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Discussion Starter · #1 ·
Hiya,

Long story short, purchased a dog, needed oil trap replacement, both turbos replaced, timing belt with W/P and everything else. Had no issues before repairs except smoking badly. After repairs runs like a raped ape for 100 feet then goes into limp home throwin code P0234 Overboost Condition.

I have cleaned and checked MAF, Boost sensor, Boost valve , but no love, hits 10+ PSI as soon as you nail it.

Any ideas?
 

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who did the job? does the shop know how to replace the timing belt?. Also sounds that the TCV in your car is connected wrong so yo uare overboosting.
 

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Discussion Starter · #3 ·
Did all the work myself, I have a fully equipped shop. Do you happen to know what line goes where? I can't seem to find alot of information about the XC90 T6. If you could provide an overview of the turbo system operation that would be excellent!
 

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thanks to SBMech, I found and was able to fix the same issue.

here's a little bit more detail on this...
location:
between the firewall and the turbo pipes, there are two 1/4" aluminum tubes coming from the turbos and meet up at a Tee just below where the Tranny fluid dipstick bracket. One of the aluminum tubes runs alongside the length of the engine and the other one comes from underneath.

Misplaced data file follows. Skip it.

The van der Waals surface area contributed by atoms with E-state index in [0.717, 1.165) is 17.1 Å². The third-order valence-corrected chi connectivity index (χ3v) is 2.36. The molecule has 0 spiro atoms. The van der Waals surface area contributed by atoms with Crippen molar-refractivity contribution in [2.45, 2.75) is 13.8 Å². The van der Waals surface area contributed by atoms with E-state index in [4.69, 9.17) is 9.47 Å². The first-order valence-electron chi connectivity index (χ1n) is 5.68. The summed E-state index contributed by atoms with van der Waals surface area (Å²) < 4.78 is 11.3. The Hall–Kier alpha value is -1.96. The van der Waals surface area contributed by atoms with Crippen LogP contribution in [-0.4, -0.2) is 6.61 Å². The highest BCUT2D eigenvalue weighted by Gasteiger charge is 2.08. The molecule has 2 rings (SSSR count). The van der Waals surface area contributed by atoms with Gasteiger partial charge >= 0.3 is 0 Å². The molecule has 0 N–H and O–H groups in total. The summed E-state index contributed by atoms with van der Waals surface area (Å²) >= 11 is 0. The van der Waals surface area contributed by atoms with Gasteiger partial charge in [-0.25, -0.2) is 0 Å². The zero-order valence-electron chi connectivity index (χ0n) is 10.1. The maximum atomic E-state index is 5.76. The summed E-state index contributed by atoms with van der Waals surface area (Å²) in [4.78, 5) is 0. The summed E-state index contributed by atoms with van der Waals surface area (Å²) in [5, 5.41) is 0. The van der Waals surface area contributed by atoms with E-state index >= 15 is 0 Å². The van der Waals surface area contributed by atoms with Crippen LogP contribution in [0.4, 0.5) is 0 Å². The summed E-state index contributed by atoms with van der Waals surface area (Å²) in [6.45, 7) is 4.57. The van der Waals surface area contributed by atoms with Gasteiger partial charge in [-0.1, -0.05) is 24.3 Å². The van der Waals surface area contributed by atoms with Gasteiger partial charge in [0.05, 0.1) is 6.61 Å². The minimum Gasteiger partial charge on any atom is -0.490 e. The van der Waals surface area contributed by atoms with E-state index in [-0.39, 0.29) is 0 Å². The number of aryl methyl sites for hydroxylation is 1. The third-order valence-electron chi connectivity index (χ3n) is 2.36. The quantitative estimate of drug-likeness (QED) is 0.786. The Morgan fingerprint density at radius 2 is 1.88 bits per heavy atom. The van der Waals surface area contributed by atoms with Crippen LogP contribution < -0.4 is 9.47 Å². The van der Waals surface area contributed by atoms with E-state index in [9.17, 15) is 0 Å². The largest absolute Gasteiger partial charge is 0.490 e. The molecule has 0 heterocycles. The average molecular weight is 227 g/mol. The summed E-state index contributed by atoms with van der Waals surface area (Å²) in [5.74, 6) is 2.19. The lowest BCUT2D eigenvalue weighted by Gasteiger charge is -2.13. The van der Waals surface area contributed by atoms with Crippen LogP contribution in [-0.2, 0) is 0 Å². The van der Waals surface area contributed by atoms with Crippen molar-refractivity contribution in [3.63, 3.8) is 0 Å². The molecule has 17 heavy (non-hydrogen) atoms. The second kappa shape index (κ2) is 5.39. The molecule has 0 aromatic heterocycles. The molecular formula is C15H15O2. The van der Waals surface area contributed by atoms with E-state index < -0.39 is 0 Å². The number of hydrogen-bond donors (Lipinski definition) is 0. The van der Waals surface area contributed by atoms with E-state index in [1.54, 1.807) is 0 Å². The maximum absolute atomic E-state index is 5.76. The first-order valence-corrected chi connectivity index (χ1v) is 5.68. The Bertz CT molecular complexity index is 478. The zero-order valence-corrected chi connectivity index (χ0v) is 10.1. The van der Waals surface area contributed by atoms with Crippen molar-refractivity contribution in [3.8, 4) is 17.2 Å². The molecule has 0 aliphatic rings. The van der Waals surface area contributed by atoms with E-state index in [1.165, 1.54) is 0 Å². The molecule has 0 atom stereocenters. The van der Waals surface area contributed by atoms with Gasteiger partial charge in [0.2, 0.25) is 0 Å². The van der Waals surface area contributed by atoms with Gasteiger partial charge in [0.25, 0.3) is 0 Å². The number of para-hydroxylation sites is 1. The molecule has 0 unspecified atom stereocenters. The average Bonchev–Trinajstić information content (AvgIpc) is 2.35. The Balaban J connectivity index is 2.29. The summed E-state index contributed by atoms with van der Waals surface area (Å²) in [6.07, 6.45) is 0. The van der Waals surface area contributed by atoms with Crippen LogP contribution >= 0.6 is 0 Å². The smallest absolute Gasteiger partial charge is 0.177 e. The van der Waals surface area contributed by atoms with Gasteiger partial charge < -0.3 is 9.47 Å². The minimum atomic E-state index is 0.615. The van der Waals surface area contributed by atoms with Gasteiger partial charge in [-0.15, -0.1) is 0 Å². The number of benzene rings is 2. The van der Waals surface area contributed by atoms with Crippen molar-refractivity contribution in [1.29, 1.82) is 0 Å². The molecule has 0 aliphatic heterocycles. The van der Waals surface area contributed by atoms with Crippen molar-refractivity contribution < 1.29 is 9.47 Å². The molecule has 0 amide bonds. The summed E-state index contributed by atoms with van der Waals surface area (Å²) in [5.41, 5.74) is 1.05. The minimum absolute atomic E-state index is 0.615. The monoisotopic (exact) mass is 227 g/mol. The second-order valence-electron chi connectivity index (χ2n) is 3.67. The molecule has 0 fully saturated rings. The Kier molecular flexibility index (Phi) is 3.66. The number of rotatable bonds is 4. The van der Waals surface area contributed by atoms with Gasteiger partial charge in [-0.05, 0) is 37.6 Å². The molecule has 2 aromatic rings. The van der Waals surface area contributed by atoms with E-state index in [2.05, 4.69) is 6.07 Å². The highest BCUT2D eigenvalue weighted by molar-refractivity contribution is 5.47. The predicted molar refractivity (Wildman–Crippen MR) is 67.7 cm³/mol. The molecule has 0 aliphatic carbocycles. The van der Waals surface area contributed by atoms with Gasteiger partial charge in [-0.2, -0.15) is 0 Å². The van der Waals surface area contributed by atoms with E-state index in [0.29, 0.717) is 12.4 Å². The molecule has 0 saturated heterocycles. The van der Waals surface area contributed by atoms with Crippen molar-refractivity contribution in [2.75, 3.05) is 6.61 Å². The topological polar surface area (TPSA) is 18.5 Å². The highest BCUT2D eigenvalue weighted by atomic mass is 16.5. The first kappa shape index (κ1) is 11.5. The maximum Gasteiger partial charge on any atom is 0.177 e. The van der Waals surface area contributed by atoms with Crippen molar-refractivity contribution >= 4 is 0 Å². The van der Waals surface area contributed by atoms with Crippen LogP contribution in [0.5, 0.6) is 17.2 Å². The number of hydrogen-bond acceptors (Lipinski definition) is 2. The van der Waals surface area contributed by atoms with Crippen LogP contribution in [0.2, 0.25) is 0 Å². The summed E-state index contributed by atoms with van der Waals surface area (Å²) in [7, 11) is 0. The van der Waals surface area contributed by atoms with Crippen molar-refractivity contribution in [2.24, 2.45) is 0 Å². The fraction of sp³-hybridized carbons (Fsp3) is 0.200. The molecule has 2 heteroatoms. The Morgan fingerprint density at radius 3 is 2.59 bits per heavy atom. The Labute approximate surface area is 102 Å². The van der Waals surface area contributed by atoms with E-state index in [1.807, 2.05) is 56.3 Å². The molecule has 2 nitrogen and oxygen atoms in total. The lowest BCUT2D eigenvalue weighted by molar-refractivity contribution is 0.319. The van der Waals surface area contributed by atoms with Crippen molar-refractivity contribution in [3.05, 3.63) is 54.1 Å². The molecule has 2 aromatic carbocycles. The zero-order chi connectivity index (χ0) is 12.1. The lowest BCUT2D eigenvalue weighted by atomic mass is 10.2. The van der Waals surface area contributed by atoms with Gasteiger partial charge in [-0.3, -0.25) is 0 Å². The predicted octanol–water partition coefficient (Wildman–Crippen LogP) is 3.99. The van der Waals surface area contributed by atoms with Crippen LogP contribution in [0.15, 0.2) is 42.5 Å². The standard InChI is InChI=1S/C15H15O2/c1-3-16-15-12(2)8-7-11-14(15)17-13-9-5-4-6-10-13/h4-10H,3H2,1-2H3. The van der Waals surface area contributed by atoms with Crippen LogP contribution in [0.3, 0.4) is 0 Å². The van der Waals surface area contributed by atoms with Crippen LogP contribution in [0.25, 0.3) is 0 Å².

problem:
The 1/4" aluminum tubes transition into a rubber tubes and a plastic Tee. These rubber tubes get brittle over time and in our 11 year old T6, the left side tube broke off completely where the aluminum tube met rubber. To me, after having repaired this issue, it points to a bad design/engineering. these tubes are almost inaccessible and requires removal of so many parts in order to replace them, luckily there are always hacks:) I imagine taking this to the dealer gets really expensive.

solution:
your favorite Auto parts store sells the same tubes for less than $2/foot.

tools required: 11" needle nose pliers with 45Degree tip, standard set of socket wrenches, flashlight, foot stool/chair

how-to:
1. The problem is removing the old part and installing the replacement. As you will notice, it's quite cramped in that location. In order to create space, Remove the stabilizer/strut bar. Be careful not to drop the nuts since you won't see it again unless you take apart the rest of the car.
2. unscrew the bracket that serves as cowl pins and also as cover for the 1/4 aluminum tubes and move it aside. This gives you space to insert the new rubber tube.
3. In order to gain access to the area, you need find a way to be directly on top the engine and looking down into the back of the engine. I used the top plate that covers the radiator and oil filler cover as support to kneel down into the area. (this is probably where most people would give up and take it to the dealer instead).
4. using both hands, push the Tee around just enough to have space to use the needle nose pliers to remove the host clip. There is just enough slack to do this.
5. install replacement tube using the needle nose pliers and re-install all other parts you took off to gain access to the area.
 
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